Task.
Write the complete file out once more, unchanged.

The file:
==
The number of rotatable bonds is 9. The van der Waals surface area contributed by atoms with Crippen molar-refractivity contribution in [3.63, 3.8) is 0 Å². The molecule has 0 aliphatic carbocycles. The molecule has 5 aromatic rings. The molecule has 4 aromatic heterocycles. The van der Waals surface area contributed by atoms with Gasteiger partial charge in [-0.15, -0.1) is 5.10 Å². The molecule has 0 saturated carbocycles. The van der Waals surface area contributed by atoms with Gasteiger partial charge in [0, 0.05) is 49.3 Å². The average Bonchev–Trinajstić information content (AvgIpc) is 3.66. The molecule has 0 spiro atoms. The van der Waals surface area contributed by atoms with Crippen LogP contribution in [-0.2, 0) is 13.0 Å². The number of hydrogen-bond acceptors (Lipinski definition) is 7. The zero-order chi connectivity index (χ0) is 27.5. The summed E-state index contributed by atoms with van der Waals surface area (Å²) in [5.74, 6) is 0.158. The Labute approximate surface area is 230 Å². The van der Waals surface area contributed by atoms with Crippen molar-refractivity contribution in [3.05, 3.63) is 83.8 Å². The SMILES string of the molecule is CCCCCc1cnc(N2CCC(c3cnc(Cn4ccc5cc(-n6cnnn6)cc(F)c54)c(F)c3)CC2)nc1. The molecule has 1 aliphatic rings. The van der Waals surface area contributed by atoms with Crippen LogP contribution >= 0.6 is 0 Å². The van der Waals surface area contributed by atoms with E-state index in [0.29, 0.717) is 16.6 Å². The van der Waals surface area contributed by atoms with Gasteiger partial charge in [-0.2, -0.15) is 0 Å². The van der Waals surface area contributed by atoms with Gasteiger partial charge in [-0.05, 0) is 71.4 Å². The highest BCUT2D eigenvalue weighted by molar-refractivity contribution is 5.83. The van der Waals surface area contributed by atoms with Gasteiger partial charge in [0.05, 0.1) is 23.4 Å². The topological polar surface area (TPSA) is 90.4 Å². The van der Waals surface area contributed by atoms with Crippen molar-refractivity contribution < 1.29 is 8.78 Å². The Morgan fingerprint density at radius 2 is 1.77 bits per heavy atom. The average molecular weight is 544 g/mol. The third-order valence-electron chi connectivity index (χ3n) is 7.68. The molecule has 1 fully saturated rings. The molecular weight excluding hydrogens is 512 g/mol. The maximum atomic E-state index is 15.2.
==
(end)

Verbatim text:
The number of rotatable bonds is 9. The van der Waals surface area contributed by atoms with Crippen molar-refractivity contribution in [3.63, 3.8) is 0 Å². The molecule has 0 aliphatic carbocycles. The molecule has 5 aromatic rings. The molecule has 4 aromatic heterocycles. The van der Waals surface area contributed by atoms with Gasteiger partial charge in [-0.15, -0.1) is 5.10 Å². The molecule has 0 saturated carbocycles. The van der Waals surface area contributed by atoms with Gasteiger partial charge in [0, 0.05) is 49.3 Å². The average Bonchev–Trinajstić information content (AvgIpc) is 3.66. The molecule has 0 spiro atoms. The van der Waals surface area contributed by atoms with Crippen LogP contribution in [-0.2, 0) is 13.0 Å². The number of hydrogen-bond acceptors (Lipinski definition) is 7. The zero-order chi connectivity index (χ0) is 27.5. The summed E-state index contributed by atoms with van der Waals surface area (Å²) in [5.74, 6) is 0.158. The Labute approximate surface area is 230 Å². The van der Waals surface area contributed by atoms with Crippen molar-refractivity contribution in [3.05, 3.63) is 83.8 Å². The SMILES string of the molecule is CCCCCc1cnc(N2CCC(c3cnc(Cn4ccc5cc(-n6cnnn6)cc(F)c54)c(F)c3)CC2)nc1. The molecule has 1 aliphatic rings. The van der Waals surface area contributed by atoms with Crippen LogP contribution >= 0.6 is 0 Å². The van der Waals surface area contributed by atoms with E-state index in [0.29, 0.717) is 16.6 Å². The van der Waals surface area contributed by atoms with Gasteiger partial charge in [-0.2, -0.15) is 0 Å². The van der Waals surface area contributed by atoms with Gasteiger partial charge in [-0.05, 0) is 71.4 Å². The highest BCUT2D eigenvalue weighted by molar-refractivity contribution is 5.83. The van der Waals surface area contributed by atoms with Gasteiger partial charge in [0.05, 0.1) is 23.4 Å². The topological polar surface area (TPSA) is 90.4 Å². The van der Waals surface area contributed by atoms with Crippen molar-refractivity contribution < 1.29 is 8.78 Å². The Morgan fingerprint density at radius 2 is 1.77 bits per heavy atom. The average molecular weight is 544 g/mol. The third-order valence-electron chi connectivity index (χ3n) is 7.68. The molecule has 1 fully saturated rings. The molecular weight excluding hydrogens is 512 g/mol. The maximum atomic E-state index is 15.2.